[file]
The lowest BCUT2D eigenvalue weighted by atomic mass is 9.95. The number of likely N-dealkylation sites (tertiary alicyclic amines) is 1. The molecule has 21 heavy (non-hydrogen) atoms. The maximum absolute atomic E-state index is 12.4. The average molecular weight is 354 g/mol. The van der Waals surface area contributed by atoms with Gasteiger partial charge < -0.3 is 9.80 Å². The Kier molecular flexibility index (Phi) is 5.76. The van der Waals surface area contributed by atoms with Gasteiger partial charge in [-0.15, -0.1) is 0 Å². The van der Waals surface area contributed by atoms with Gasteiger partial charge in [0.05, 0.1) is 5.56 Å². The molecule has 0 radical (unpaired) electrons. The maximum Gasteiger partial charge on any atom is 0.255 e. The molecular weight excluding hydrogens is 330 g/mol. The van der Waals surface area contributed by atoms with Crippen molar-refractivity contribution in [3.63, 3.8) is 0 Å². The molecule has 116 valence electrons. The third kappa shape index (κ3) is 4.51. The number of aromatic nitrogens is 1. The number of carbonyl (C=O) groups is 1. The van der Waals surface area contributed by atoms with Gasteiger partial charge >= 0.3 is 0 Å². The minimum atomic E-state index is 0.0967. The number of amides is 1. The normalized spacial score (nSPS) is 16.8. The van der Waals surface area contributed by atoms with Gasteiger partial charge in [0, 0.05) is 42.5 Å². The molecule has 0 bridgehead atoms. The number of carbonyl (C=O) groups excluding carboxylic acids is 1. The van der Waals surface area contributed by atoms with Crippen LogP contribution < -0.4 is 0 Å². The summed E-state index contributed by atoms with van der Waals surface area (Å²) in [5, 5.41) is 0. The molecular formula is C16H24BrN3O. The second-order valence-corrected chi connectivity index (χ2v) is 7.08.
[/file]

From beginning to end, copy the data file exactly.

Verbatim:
The lowest BCUT2D eigenvalue weighted by atomic mass is 9.95. The number of likely N-dealkylation sites (tertiary alicyclic amines) is 1. The molecule has 21 heavy (non-hydrogen) atoms. The maximum absolute atomic E-state index is 12.4. The average molecular weight is 354 g/mol. The van der Waals surface area contributed by atoms with Gasteiger partial charge < -0.3 is 9.80 Å². The Kier molecular flexibility index (Phi) is 5.76. The van der Waals surface area contributed by atoms with Gasteiger partial charge in [-0.15, -0.1) is 0 Å². The van der Waals surface area contributed by atoms with Gasteiger partial charge in [0.05, 0.1) is 5.56 Å². The molecule has 0 radical (unpaired) electrons. The maximum Gasteiger partial charge on any atom is 0.255 e. The molecular weight excluding hydrogens is 330 g/mol. The van der Waals surface area contributed by atoms with Crippen molar-refractivity contribution in [3.63, 3.8) is 0 Å². The molecule has 116 valence electrons. The third kappa shape index (κ3) is 4.51. The number of aromatic nitrogens is 1. The number of carbonyl (C=O) groups is 1. The van der Waals surface area contributed by atoms with Gasteiger partial charge >= 0.3 is 0 Å². The minimum atomic E-state index is 0.0967. The number of amides is 1. The normalized spacial score (nSPS) is 16.8. The van der Waals surface area contributed by atoms with Gasteiger partial charge in [0, 0.05) is 42.5 Å². The molecule has 0 bridgehead atoms. The number of carbonyl (C=O) groups excluding carboxylic acids is 1. The van der Waals surface area contributed by atoms with Crippen LogP contribution < -0.4 is 0 Å². The summed E-state index contributed by atoms with van der Waals surface area (Å²) in [5, 5.41) is 0. The molecular formula is C16H24BrN3O. The second-order valence-corrected chi connectivity index (χ2v) is 7.08.